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Anti-CD33 CAR-T Preclinical In Vivo Assay

Target Background

CD33 or Siglec-3 (sialic acid binding immunoglobulin-like lectin 3) is a trans-membrane receptor, consisting of two extracellular immunoglobulin domains and two intracellular immunoreceptor tyrosine-based inhibitory motifs (ITIMs). The expression of CD33 is restricted in the myeloid lineage. It is highly expressed on myeloid progenitor cells but much lower on differentiated cells such as tissue macrophages and peripheral granulocytes. In addition, CD33 is highly expressed on, and considered as a marker of acute myeloid leukemia (AML), which is the most common form of leukemia in human. The prognosis of AML is very poor. Several studies have utilized CD33-targeted antibody-drug conjugate (ADC) such as vadastuximab talirine (developed by Seattle Genetics) to induce the lysis of myeloid leukemia cells in vivo.

Anti-CD33 CAR-T Cell Therapy

A preclinical test of anti-CD33 CAR-T cells showed significant effector functions in vitro, and induced reduction of leukemia burden and prolonged survival of AML xenograft murine models. However, the anti-CD33 CAR-T cell treatment resulted in serious hematopoietic toxicity in animal models, suggesting the permanent infusion of anti-CD33 CAR-T cells may yield unacceptable toxicity. Therefore, the novel 4th generation CARs that contain an “off switch” may be used to avoid long-term myelosuppression. Several clinical trials on relapsed and/or chemotherapy refractory CD33+ AML with autologous or allogeneic anti-CD33 CAR-T cells are being conducted. It is reported that adverse effect including fever, pancytopenia and elevated cytokine levels in serum are observed.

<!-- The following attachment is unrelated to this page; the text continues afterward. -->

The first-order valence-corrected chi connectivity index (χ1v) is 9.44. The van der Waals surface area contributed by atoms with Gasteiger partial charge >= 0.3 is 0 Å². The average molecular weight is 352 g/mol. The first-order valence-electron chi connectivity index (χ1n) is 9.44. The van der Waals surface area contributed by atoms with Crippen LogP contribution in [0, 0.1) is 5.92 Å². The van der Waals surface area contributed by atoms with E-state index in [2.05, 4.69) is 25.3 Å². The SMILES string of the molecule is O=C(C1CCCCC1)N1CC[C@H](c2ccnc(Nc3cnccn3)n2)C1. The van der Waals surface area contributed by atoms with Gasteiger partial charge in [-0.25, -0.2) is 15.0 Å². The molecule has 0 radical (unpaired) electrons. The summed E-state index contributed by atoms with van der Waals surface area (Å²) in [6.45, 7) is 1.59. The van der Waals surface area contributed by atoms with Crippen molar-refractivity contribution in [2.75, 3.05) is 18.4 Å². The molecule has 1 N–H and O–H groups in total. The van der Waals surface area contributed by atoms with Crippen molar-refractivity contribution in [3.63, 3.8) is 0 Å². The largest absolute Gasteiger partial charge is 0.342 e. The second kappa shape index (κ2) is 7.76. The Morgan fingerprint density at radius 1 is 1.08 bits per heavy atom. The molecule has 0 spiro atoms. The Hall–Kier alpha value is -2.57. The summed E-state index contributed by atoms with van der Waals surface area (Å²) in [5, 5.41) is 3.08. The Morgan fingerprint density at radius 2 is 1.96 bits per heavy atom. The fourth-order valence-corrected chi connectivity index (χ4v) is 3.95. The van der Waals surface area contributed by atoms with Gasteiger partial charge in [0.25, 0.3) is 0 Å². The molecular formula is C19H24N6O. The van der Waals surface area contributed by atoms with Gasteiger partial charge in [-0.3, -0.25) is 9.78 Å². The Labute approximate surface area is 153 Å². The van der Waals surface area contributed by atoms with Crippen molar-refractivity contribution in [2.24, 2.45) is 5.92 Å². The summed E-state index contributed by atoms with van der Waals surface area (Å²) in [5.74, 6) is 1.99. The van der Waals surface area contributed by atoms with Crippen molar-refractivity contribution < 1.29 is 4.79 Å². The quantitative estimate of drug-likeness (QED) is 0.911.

Animal Models for in vivo Study of anti-CD33 CAR-T Cell Therapy

To test the in vivo efficacy and safety of anti-CD33 CAR-T cells, SCID mice are injected with different kinds of CD33 positive cells such as MOLM 14 cell line or human primary AML cells via tail veins. Specially, to assess the hematopoietic toxicity of anti-CD33 CAR-T cells, mice employing humanized immune system that is myeloid biased have been used. We are also able to provide non-human primates (NHPs) and rats models.

In vivo Assay Parameters and Techniques

At Creative Biolabs, we offer the most exquisite and comprehensive service platform foranti-CD22 CAR-T cell therapy research.
Efficacy Test
Tumor remission monitored by tumor cell analysis or bioluminescence imaging and survival curve tracking.
Viability and Bio-distribution Studies
Durability, GLP-compliant bio-distribution studies
Toxicity Evaluation
Pilot tolerability (MTD, The route of administration, Dose regimen/response/onset)
Clinical observation (body weight, feed consumption, ophthalmologic and clinical pathology)
Cytokine storm surveillance (fever, hypertension, prolonged cytopenia)
Complete necropsy, organ weight
Tumorigenicity study
GLP-Compliant Preclinical Test
All our experiments are performed by well-trained and experienced technicians in a GLP-compliant and IACUC-regulated facility.

The therapeutic outcome of anti-CD33 CAR-T cells depends on many factors such as the CAR composition, the transduction method, the subtype and expansion method of T cells. It is essential to determine the efficacy, toxicity, tolerability and bio-distribution characteristics in animal models before clinical trials. With years of experience in developing cell therapy technologies, Creative Biolabs is able to provide a wide range of high-quality services for CAR-T preclinical in vivo assay. Various standardized and customized rodent models and assay systems have been developed. Also, assays in other species, including non-human primates (NHPs) are available.

Anti-CD33 CAR-T Preclinical in vivo Assay

CAR-T33 treatment results in reduction in disease burden and prolonged survival in MOLM14-engrafted xenografts
Leukemia (2015) 29, 1637–1647


  1. Kenderian, et al. "CD33-specific chimeric antigen receptor T cells exhibit potent preclinical activity against human acute myeloid leukemia."Leukemia 29.8 (2015): 1637-1647.
  2. Wang, et al. "Treatment of CD33-directed chimeric antigen receptor-modified T cells in one patient with relapsed and refractory acute myeloid leukemia." Molecular Therapy 23.1 (2015): 184-191.

All services and products are only for lab research use, not for any clinical diagnosis or treatment.

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